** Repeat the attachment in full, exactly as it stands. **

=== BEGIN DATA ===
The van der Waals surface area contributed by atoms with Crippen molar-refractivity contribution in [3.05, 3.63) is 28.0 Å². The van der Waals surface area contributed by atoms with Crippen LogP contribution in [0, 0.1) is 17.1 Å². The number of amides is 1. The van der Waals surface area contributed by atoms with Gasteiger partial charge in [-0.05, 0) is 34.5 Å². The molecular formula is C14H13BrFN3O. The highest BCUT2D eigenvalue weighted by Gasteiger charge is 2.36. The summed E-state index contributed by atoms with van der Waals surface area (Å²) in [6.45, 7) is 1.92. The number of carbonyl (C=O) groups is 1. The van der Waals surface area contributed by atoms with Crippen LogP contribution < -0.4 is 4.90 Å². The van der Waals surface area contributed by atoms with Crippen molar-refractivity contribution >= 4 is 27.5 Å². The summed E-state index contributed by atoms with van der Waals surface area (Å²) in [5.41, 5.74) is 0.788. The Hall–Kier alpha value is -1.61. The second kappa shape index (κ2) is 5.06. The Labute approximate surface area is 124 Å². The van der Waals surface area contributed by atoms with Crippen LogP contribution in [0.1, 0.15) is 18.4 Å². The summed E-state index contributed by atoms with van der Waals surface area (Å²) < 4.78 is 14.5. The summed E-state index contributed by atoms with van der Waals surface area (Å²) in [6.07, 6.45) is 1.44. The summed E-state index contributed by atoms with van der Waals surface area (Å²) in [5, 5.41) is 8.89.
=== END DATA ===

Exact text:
The van der Waals surface area contributed by atoms with Crippen molar-refractivity contribution in [3.05, 3.63) is 28.0 Å². The van der Waals surface area contributed by atoms with Crippen LogP contribution in [0, 0.1) is 17.1 Å². The number of amides is 1. The van der Waals surface area contributed by atoms with Gasteiger partial charge in [-0.05, 0) is 34.5 Å². The molecular formula is C14H13BrFN3O. The highest BCUT2D eigenvalue weighted by Gasteiger charge is 2.36. The summed E-state index contributed by atoms with van der Waals surface area (Å²) in [6.45, 7) is 1.92. The number of carbonyl (C=O) groups is 1. The van der Waals surface area contributed by atoms with Crippen LogP contribution < -0.4 is 4.90 Å². The van der Waals surface area contributed by atoms with Crippen molar-refractivity contribution >= 4 is 27.5 Å². The summed E-state index contributed by atoms with van der Waals surface area (Å²) in [5.41, 5.74) is 0.788. The Hall–Kier alpha value is -1.61. The second kappa shape index (κ2) is 5.06. The Labute approximate surface area is 124 Å². The van der Waals surface area contributed by atoms with Crippen LogP contribution in [0.1, 0.15) is 18.4 Å². The summed E-state index contributed by atoms with van der Waals surface area (Å²) < 4.78 is 14.5. The summed E-state index contributed by atoms with van der Waals surface area (Å²) in [6.07, 6.45) is 1.44. The summed E-state index contributed by atoms with van der Waals surface area (Å²) in [5, 5.41) is 8.89.